Because of them, violent crime has increased. Their creation and sale raise moral questions. Several sell for tens of thousands of dollars, and some airlines forbid their use.
The most popular dog breed in America is the French Bulldog, not illegal drugs or semi-automatic weapons.
There is little doubt that Winston, a 3-year-old French bulldog, delighted thousands of dog parents who were present at this year's National Dog Show with their own young Frenchies.
It's easy to see why people are drawn to these puppies; they are adorable, soft, and just enjoyable to love.
There isn't anything about the most popular dog breed in America that makes it deserving of that distinction when compared to other toy dogs like the Pug or the Pekingese.
Contrary to what some breeders may attempt to convince you, this dog cannot breathe, which adds to the long list of medical issues that come with breeding an animal so similar to a baby.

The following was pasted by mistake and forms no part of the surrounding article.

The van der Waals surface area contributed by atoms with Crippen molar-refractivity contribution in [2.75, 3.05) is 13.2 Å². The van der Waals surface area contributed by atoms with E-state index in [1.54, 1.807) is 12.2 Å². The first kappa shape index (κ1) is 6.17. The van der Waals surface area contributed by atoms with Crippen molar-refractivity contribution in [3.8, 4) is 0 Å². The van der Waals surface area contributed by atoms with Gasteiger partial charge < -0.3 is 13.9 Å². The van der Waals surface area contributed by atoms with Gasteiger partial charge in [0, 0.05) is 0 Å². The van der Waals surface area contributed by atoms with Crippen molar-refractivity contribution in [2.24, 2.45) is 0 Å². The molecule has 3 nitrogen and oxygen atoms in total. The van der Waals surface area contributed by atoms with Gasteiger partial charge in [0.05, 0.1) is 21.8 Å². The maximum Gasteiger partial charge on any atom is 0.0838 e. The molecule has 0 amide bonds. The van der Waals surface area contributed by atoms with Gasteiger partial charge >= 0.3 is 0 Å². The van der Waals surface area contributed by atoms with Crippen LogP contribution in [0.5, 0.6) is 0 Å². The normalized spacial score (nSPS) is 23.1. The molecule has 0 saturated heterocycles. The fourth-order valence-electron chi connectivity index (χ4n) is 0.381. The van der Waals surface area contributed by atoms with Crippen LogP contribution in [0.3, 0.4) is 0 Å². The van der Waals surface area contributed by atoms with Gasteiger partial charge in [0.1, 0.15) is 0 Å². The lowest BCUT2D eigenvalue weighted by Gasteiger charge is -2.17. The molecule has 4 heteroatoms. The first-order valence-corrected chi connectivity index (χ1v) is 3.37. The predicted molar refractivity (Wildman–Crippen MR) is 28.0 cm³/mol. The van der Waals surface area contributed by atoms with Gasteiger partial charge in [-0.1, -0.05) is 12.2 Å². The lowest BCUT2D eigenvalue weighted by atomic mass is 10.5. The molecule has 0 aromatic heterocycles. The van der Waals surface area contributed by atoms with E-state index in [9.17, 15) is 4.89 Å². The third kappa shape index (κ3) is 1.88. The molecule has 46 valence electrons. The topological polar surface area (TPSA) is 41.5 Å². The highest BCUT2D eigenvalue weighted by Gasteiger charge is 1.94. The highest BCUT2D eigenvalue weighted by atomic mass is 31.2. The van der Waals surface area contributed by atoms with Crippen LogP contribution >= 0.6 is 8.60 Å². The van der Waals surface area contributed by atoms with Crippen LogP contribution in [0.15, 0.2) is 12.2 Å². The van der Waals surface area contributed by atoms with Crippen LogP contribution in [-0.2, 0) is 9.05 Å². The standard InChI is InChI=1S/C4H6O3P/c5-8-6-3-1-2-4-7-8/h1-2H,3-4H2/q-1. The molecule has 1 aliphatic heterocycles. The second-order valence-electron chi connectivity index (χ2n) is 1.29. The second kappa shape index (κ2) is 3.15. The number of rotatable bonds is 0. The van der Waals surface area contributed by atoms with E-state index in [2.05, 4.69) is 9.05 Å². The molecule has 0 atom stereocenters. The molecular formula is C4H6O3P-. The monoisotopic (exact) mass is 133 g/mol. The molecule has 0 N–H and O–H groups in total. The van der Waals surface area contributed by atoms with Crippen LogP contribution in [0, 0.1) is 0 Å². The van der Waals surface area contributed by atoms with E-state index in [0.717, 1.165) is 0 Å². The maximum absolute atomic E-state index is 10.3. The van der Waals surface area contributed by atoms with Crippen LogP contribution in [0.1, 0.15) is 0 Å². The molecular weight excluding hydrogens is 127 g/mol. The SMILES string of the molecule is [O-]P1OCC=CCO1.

Snorting balls of fat and fur are French Bulldogs. The medical term for their compressed, pig-like snouts is brachycephaly, which is not a healthy thing.
Breathing difficulties are a lifelong struggle for brachycephalic dogs. When Frenchies honk at you, it's not because they're attempting to communicate with you but rather because they're gasping for oxygen.
The inclusion of a toy dog as a fashion statement has long been a status symbol, from Queen Victoria and her Pugs to Paris Hilton and her Chihuahuas.
Not just toy purebreds, but all purebred dog breeds have a dubious past. Its roots can be found in the same bogus science that supported the racist eugenics movement that gained traction in the middle of the 19th century.
Surprisingly, a 2017 Plos One study discovered that for certain people, an increase in perceived health issues actually increases their desire for a dog.
The study's findings show that prospective owners, particularly of Chihuahuas and French Bulldogs, do not give welfare-related breed characteristics, such as health, top priority when choosing a dog.